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Non-conformist chapels

Introduction

A nonconformist chapel is a building which accomodates worship and meetings by Protestants outside the established Church. The earliest buildings, and all those of the Society of Friends, are termed meeting houses. Other denominations refer to their buildings as chapels, although towards the end of the 19th century the term church came into use.

 

The main components of a Nonconformist Chapel are its facade (windows, doorways, inscribed tablet), interior fittings which may include a pulpit, pews, font, baptismal tank, organ, galleries, porch, external staircases, minister's house, school room (below or nearby), tower, burial ground and enclosing walls. Since Church of England schools were not attended by nonconformists, many chapels have school rooms or associated school houses.

Date

Many Nonconformist Chapels can be dated from a tablet above the entrance, which also identifies the denomination for which the building was erected. The date of opening of a chapel may be reflected in its earliest date of registration. However, meeting houses built before 1689 cannot generally be given precise dates. Many of those which registered at the time of the passing of the Act of Toleration had been in use for some time, so that registration does not necessarily reflect a newly-built chapel.

Old Dissent

Patterns in nonconformity may subsequently be divided between the Old Dissent (Society of Friends, or Quakers; Baptists; Presbyterians; Congregationalists, or Independents (there is an Independent chapel at Rowsham); Unitarians) and, after c1750, the New Dissent (Moravians; Methodists, including Countess of Huntingdon Connexion, New Connexion and Weslyans; Primitive Methodists).

 

Methodist Chapel in WaddesdonWithin towns the chapels and meeting houses of Old Dissent were frequently placed back from street frontages or down alleyways, in semi-secluded situations. In Haddenham the Methodist church is on the High Street, but this is actually a quiet road, not busy. In contrast, 19th century chapels were often in more prominent locations. In northern industrial and mill towns the chapel was often the largest building. Where its construction was patronised by important industrialists, a chapel might dominate a townscape.

 

The Old Dissent (Baptist, Congregationalist, Presbyterian, Quaker) was strongest in towns. The Particular Baptists were most popular in Bedfordshire, Montgomeryshire and Monmouthshire, though there are Particular Baptist churches in Buckinghamshire, for instance Keach's Meeting House in Winslow. The General Baptists were more dispersed, with concentrations in Lincolnshire, Cambridgeshire, Buckinghamshire, Kent and Sussex. An example of a General Baptist Chapel in Buckinghamshire is the Salem Chapel in Speen.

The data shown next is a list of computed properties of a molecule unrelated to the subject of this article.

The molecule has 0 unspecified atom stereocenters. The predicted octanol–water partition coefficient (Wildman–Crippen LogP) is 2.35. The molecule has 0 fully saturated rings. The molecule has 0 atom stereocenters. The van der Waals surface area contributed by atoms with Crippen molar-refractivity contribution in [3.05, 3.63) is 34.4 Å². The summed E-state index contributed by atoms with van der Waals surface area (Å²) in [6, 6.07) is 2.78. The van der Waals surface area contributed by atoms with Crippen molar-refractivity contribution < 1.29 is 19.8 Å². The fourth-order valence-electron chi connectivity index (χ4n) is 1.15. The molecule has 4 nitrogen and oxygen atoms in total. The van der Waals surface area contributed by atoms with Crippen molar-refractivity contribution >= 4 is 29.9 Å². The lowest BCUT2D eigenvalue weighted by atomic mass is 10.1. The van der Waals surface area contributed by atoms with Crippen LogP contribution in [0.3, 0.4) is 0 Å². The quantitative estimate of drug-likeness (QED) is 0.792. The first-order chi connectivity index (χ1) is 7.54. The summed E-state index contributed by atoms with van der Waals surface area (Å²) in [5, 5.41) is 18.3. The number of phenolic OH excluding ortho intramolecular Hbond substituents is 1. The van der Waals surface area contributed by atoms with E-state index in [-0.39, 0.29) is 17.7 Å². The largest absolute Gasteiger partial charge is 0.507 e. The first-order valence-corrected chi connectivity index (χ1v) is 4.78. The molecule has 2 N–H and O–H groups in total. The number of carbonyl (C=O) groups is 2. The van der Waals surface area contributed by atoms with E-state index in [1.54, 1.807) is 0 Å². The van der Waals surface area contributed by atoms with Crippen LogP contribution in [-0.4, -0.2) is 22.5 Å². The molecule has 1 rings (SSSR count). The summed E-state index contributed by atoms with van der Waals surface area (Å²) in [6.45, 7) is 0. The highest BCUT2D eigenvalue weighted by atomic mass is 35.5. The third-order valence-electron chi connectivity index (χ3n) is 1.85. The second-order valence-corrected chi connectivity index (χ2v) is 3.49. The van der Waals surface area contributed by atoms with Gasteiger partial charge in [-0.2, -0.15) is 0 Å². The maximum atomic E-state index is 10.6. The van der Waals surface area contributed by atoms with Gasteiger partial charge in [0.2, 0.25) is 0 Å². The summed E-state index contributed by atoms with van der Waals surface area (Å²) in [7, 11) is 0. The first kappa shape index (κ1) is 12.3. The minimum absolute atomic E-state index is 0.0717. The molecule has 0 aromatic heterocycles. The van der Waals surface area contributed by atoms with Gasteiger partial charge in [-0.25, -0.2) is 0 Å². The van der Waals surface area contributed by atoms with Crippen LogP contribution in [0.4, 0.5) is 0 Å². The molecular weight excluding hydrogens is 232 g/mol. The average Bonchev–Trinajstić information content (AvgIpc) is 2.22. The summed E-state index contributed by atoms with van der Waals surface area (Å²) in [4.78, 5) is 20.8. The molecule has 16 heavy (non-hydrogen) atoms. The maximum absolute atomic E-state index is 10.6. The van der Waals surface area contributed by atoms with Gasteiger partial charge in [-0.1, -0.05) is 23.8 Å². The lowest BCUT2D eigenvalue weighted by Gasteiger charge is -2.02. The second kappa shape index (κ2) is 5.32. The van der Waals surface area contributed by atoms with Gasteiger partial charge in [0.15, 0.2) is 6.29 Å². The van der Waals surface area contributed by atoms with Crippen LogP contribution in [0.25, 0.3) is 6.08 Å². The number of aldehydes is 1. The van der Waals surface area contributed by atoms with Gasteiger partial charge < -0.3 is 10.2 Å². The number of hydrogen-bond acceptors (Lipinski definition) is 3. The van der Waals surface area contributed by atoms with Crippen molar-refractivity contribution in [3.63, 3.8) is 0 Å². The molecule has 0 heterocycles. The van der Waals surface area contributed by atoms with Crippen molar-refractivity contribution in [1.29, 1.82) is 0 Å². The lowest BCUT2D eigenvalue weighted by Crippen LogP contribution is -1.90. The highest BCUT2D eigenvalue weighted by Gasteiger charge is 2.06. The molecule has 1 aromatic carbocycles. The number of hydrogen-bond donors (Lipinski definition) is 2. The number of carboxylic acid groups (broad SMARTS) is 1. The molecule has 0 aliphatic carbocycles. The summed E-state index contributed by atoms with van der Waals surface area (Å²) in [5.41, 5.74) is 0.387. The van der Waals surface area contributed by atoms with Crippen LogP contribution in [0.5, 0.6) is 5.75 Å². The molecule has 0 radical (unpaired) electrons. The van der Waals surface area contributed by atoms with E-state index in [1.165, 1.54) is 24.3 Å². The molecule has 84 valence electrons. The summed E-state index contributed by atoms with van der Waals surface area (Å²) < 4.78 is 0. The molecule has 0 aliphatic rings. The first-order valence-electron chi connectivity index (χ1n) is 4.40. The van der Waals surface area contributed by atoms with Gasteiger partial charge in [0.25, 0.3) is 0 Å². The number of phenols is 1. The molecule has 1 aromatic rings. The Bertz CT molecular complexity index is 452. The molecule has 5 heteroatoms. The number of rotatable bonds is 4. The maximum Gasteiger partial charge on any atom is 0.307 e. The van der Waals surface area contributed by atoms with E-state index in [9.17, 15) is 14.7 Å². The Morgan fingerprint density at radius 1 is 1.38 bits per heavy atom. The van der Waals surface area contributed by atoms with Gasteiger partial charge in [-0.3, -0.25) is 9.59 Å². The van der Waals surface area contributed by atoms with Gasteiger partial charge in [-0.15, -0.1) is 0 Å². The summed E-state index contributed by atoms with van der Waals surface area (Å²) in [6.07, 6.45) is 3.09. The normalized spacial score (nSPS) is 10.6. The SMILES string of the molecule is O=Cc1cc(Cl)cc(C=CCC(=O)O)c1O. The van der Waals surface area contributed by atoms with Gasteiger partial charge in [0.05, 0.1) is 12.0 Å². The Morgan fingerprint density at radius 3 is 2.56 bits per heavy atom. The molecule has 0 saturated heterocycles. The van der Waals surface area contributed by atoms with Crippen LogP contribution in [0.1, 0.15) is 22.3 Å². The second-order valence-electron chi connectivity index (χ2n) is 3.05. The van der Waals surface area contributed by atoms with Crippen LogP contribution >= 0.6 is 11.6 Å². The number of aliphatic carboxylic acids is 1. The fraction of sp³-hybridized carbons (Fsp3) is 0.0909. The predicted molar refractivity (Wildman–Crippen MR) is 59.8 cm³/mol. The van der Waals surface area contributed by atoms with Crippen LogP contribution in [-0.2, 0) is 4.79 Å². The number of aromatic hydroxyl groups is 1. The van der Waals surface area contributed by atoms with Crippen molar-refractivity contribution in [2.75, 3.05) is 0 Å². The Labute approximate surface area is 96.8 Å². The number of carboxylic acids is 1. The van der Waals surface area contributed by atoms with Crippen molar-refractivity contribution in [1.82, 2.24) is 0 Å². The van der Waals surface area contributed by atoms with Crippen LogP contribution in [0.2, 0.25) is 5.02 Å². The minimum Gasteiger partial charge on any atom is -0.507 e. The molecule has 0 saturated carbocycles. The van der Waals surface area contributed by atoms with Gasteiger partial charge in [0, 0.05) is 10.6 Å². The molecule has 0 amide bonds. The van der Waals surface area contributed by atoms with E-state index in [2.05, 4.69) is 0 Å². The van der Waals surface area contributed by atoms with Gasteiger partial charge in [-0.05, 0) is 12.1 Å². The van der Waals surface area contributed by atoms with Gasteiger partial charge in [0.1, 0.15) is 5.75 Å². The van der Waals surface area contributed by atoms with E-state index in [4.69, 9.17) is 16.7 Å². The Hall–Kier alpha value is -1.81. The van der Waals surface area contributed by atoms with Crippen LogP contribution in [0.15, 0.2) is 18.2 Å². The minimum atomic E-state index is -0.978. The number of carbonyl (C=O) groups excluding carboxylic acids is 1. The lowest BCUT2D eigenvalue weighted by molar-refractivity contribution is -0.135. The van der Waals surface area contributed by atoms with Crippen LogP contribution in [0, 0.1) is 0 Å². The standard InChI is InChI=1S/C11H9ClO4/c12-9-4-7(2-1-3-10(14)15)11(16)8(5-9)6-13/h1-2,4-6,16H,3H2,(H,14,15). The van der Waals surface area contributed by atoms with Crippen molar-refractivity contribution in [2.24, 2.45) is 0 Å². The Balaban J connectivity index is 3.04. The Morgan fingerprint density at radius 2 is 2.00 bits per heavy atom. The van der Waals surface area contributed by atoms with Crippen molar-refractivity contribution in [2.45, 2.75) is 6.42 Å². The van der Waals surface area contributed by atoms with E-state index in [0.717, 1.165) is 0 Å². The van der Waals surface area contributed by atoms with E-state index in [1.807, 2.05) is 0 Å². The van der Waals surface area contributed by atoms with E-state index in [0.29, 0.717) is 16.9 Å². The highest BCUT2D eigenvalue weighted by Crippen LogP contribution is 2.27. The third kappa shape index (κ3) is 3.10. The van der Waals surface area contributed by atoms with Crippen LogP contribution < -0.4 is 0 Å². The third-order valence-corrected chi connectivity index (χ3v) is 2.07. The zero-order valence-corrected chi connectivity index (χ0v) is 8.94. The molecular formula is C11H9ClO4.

The Quakers, or Friends, were strongest in the Lakes, London, and Bristol, with general representation across England. There are Friends Meeting House at Jordans and also in Whiel, Amersham, amongst other places in Buckinghamshire. The Presbyterians had their greatest following in the southwest, northwest, Northumberland, the Pennines, Berkshire and Essex. There is a Presbyterian meeting house in Chalfont St Giles.

New Dissent

New Dissent flourished in areas where the Church of England was weak: in sprawling rural and densely populated urban parishes. The Wesleyans were popular initially in the east of England, the Midlands, northeast and West Riding. An example of a Wesleyan chapel in Buckinghamshire is Providence Chapel at Penn. During the 19th century their popular support shifted to the southeast, London and the Home Counties.

 

URC church in BuckinghamThe Methodist New Connexion, the Wesleyans and the Bible Christians formed the United Methodist Free Churches in 1907. Further merging occurred in 1932 when the various Methodists groups were united under the Methodist Church. Smaller groups, like the Peculiar People were subsumed by the Union of Evangelical Churches. The Congregationalists and English Presbyterians became part of the United Reformed Church in 1972. There is one example of a United Reform Church in Brill